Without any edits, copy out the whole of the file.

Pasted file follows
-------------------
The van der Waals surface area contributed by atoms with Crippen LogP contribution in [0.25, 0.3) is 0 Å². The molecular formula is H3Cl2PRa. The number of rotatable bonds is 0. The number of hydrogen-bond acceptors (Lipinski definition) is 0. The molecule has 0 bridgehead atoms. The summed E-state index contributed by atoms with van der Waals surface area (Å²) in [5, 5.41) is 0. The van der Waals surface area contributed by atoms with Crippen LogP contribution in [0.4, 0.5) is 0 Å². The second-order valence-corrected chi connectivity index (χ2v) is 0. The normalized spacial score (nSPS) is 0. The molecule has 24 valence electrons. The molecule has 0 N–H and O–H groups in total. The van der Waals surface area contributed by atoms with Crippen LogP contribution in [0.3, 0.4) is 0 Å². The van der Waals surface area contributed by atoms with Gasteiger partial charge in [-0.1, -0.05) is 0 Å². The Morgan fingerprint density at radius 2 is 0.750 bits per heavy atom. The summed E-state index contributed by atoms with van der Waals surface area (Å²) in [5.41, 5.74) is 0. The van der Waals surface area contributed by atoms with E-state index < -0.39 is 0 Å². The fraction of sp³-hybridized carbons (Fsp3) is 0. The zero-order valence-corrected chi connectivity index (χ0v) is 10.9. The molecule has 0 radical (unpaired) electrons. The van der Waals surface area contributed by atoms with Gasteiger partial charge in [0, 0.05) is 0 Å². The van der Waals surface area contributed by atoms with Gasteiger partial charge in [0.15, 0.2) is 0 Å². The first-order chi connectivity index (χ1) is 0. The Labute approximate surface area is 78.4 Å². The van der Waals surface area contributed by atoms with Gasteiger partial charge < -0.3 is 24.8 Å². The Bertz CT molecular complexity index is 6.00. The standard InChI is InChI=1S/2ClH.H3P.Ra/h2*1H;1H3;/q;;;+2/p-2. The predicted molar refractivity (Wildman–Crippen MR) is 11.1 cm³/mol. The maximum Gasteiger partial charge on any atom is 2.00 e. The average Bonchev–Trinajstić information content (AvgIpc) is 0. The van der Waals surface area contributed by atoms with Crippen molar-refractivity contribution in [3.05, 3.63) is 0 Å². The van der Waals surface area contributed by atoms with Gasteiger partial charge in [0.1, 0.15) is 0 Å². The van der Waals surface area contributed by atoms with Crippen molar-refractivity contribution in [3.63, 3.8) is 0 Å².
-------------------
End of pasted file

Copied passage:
The van der Waals surface area contributed by atoms with Crippen LogP contribution in [0.25, 0.3) is 0 Å². The molecular formula is H3Cl2PRa. The number of rotatable bonds is 0. The number of hydrogen-bond acceptors (Lipinski definition) is 0. The molecule has 0 bridgehead atoms. The summed E-state index contributed by atoms with van der Waals surface area (Å²) in [5, 5.41) is 0. The van der Waals surface area contributed by atoms with Crippen LogP contribution in [0.4, 0.5) is 0 Å². The second-order valence-corrected chi connectivity index (χ2v) is 0. The normalized spacial score (nSPS) is 0. The molecule has 24 valence electrons. The molecule has 0 N–H and O–H groups in total. The van der Waals surface area contributed by atoms with Crippen LogP contribution in [0.3, 0.4) is 0 Å². The van der Waals surface area contributed by atoms with Gasteiger partial charge in [-0.1, -0.05) is 0 Å². The Morgan fingerprint density at radius 2 is 0.750 bits per heavy atom. The summed E-state index contributed by atoms with van der Waals surface area (Å²) in [5.41, 5.74) is 0. The van der Waals surface area contributed by atoms with E-state index < -0.39 is 0 Å². The fraction of sp³-hybridized carbons (Fsp3) is 0. The zero-order valence-corrected chi connectivity index (χ0v) is 10.9. The molecule has 0 radical (unpaired) electrons. The van der Waals surface area contributed by atoms with Gasteiger partial charge in [0, 0.05) is 0 Å². The van der Waals surface area contributed by atoms with Gasteiger partial charge in [0.15, 0.2) is 0 Å². The first-order chi connectivity index (χ1) is 0. The Labute approximate surface area is 78.4 Å². The van der Waals surface area contributed by atoms with Gasteiger partial charge < -0.3 is 24.8 Å². The Bertz CT molecular complexity index is 6.00. The standard InChI is InChI=1S/2ClH.H3P.Ra/h2*1H;1H3;/q;;;+2/p-2. The predicted molar refractivity (Wildman–Crippen MR) is 11.1 cm³/mol. The maximum Gasteiger partial charge on any atom is 2.00 e. The average Bonchev–Trinajstić information content (AvgIpc) is 0. The van der Waals surface area contributed by atoms with Crippen molar-refractivity contribution in [3.05, 3.63) is 0 Å². The van der Waals surface area contributed by atoms with Gasteiger partial charge in [0.1, 0.15) is 0 Å². The van der Waals surface area contributed by atoms with Crippen molar-refractivity contribution in [3.63, 3.8) is 0 Å².